Uncomfortable first impressions

I’ve recently arrived in Chiang Mai, Thailand. It’s a friendly and vibrant city and everybody is in love with it. I am not, yet.
When I arrive in a new place where I’ll be staying for a while I’m always very skeptical in the beginning. I usually spend the first days in the backstage like a silent observer without really interacting with the new place. I need to discover things slowly and on my own, I need to make my mistakes and to feel a little bit of nostalgia for the habits and the places it took me a while to fall in love with on previous experiences.
In this adventure there’s a high obstacle to overstep represented by the language. This barrier causes me a deep feeling of impotence also because I’m a linguist and I believe the tongue is the core of a nation. I bought a mini phrase book to stifle a little bit this powerlessness but it still represents an irreplaceable lacuna. The positive side of this situation is that I have to turn to some childish and elemental gestures that remind me I can also speak the human beings language.
However, I feel a lack of passion, I haven’t found something that moves me upside down yet, something that thrills me or infuriates me. There are things I like and some others I like less: coffee is really good and the therapeutic principle of the massage captured my interest, on the contrary I think the food in the Thai-westernalized restaurants is too fried and the flavours are too neutralized. I loved a photographic exhibition by Martin Reeves whereas I thought the local historic museum could be structured better.
What I miss here is getting close to actual social issues such as important civil conquests or injustices. Probably one of the main reason is the distance from the country’s language and religion. But there’s something else.
I’ve just arrived to Thailand and my knowledge about this country is very limited to some information given by my friend from Bangkok, to some written information and to first perceptions. However, I couldn’t help but notice that many foreigners who have settled down here in Chiang Mai seem to be at peace with everything around them. I started to ask myself a range of questions: are these foreigners-owned businesses helping the local economy or taking away opportunities to the natives? Is the Western-Thai integration real and harmonious or are there hidden opposing feelings about the situation?
In the old city of Chiang Mai a sense of order predominates. Not once have I sensed danger in terms of crimes or robberies. I cannot stop thinking if it’s real or of it’s just a facade. And if it’s real, as it seems, do the people who choose to come and live here escape from the brutality of the real world?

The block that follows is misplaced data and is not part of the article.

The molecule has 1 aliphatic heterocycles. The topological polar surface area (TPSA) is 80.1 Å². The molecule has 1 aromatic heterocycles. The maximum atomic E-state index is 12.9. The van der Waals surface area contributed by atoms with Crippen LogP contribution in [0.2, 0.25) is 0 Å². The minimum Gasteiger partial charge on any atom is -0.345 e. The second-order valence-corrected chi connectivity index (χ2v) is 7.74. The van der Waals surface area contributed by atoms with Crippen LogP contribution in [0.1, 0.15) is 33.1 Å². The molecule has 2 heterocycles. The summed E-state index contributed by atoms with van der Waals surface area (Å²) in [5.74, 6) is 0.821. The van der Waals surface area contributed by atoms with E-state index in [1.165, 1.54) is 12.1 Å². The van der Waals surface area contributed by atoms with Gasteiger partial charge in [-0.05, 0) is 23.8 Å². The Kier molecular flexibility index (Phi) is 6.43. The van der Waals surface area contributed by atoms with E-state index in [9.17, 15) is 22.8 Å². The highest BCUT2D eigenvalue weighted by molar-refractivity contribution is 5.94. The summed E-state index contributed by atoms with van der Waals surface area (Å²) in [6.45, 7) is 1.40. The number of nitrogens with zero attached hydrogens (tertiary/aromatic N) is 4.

I also wonder if Chiang Mai is an exception because as far as I know the people living in the neighboring areas are facing problematic situations such as human trafficking. The other night I met a boy who could have answered this doubt. I was having a drink with other travelers and there was this guy from the North-east of Thailand but his English was really limited and I didn’t feel to drag him into an unpleasant and interrogative conversation among a group of people who were having a chill out time. I hope I will meet him again.
While waiting to stumble across the answers to my questions I will continue to observe, trying to interpret the gaze of Thai people and remaining available to lose my heart to anything or cry for people’s stories. And I will try to make the most of this surrounding peace by enjoying my morning walks to the local library when the light is soft, the temperature is not so hot  and the flavour of coffee is exquisite.

Three Kings Monuments, Chaing Mai.

Three Kings Monuments, Chiang Mai.


One thought on “Uncomfortable first impressions

Leave a Reply

Fill in your details below or click an icon to log in:

WordPress.com Logo

You are commenting using your WordPress.com account. Log Out /  Change )

Google+ photo

You are commenting using your Google+ account. Log Out /  Change )

Twitter picture

You are commenting using your Twitter account. Log Out /  Change )

Facebook photo

You are commenting using your Facebook account. Log Out /  Change )


Connecting to %s